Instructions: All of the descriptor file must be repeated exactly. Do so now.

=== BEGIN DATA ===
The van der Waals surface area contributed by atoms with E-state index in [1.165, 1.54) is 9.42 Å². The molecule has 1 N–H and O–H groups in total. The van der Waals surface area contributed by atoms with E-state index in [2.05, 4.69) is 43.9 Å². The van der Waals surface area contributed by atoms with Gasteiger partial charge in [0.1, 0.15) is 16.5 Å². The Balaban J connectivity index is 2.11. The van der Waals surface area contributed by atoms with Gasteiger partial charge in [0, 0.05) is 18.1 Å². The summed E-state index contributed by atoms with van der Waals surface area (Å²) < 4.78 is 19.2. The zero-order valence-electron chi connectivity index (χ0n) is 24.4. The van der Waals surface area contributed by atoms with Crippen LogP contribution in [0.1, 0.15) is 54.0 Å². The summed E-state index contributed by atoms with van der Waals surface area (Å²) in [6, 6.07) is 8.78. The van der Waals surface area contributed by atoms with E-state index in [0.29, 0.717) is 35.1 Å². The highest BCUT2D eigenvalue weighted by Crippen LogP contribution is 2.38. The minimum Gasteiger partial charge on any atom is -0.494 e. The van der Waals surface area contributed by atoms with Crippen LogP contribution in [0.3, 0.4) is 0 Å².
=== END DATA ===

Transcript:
The van der Waals surface area contributed by atoms with E-state index in [1.165, 1.54) is 9.42 Å². The molecule has 1 N–H and O–H groups in total. The van der Waals surface area contributed by atoms with E-state index in [2.05, 4.69) is 43.9 Å². The van der Waals surface area contributed by atoms with Gasteiger partial charge in [0.1, 0.15) is 16.5 Å². The Balaban J connectivity index is 2.11. The van der Waals surface area contributed by atoms with Gasteiger partial charge in [0, 0.05) is 18.1 Å². The summed E-state index contributed by atoms with van der Waals surface area (Å²) < 4.78 is 19.2. The zero-order valence-electron chi connectivity index (χ0n) is 24.4. The van der Waals surface area contributed by atoms with Crippen LogP contribution in [0.1, 0.15) is 54.0 Å². The summed E-state index contributed by atoms with van der Waals surface area (Å²) in [6, 6.07) is 8.78. The van der Waals surface area contributed by atoms with E-state index in [0.29, 0.717) is 35.1 Å². The highest BCUT2D eigenvalue weighted by Crippen LogP contribution is 2.38. The minimum Gasteiger partial charge on any atom is -0.494 e. The van der Waals surface area contributed by atoms with Crippen LogP contribution in [0.3, 0.4) is 0 Å².